By Jack Queen and Mike Spector
(Reuters) – A Texas grand jury is meeting Thursday to weigh possible criminal charges against rapper Travis Scott and others over a 2021 crowd crush at a musical festival that left 10 dead and injured thousands, Scott’s lawyer confirmed.
Attorney Kent Schaffer said it was unclear whether the Houston grand jury would hand down a decision on Thursday. The criminal probe includes Scott and several others involved in planning of his Astroworld Festival in November 2021.
“Nothing Travis did or failed to do fits within the Texas criminal code,” Schaffer told Reuters.
The Harris County District Attorney’s Office did not immediately respond to requests for comment Thursday.
Prosecutors will present evidence to grand jurors and ask them whether there is probable cause to support criminal charges. The proceeding does not necessarily mean any charges will be filed.
The probe stems from a deadly surge of fans at Astroworld in Houston, where thousands were injured when the over-capacity crowd pressed forward as Scott took the stage. Ten people including a 10-year-old boy were killed by compressive asphyxiation.
The tragedy unleashed a wave of litigation against Scott and the festival’s organizers, including entertainment giant Live Nation, which merged with Ticketmaster in 2010.
The plaintiffs allege Scott, Live Nation and more than two dozen other defendants let too many people into the venue despite knowing the risks because they wanted the concert to appear packed.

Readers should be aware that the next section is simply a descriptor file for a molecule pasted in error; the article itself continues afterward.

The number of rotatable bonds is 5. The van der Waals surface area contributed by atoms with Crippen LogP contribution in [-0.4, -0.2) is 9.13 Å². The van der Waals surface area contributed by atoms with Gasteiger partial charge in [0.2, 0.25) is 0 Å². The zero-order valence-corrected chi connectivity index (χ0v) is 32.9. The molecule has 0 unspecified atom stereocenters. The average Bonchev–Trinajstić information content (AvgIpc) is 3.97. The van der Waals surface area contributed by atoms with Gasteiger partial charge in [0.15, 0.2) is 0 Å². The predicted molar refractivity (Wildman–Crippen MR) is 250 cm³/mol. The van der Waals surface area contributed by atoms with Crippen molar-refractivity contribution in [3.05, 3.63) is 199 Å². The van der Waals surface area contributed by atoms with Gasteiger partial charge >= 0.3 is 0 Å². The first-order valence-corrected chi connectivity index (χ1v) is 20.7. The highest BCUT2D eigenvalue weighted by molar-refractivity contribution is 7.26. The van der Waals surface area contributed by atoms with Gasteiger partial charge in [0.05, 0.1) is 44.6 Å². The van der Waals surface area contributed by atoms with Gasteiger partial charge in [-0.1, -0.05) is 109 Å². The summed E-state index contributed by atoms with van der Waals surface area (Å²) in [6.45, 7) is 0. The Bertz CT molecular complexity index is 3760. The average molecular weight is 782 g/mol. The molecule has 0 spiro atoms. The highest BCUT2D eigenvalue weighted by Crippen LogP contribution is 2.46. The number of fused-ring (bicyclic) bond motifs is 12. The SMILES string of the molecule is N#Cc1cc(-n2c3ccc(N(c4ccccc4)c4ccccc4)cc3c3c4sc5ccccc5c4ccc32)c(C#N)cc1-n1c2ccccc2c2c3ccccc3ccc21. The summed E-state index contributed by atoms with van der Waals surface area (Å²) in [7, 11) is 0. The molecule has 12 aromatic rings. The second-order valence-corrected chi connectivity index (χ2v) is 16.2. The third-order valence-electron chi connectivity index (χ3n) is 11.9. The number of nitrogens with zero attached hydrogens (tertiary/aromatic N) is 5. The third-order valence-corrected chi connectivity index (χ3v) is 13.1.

At least 4,900 fans were injured, according to lawyers representing victims in lawsuits against Scott and the organizers.
The cases have been consolidated in Texas state court in a process known as multidistrict litigation, which streamlines adjudication of similar lawsuits.
The family of one of the people killed settled on undisclosed terms with Scott, Live Nation and others in October 2022.
Other lawsuits remain pending, including a case brought by the family of the 10-year-old boy who was killed.
Attorney Robert Hilliard, who represents that family, said in a statement Thursday that “both criminal and civil accountability are critical to ensure that those responsible for the loss of innocent lives understand the permanent devastation they caused these families.”
(Reporting by Jack Queen and Mike Spector in New York; Editing by Amy Stevens and Lisa Shumaker)
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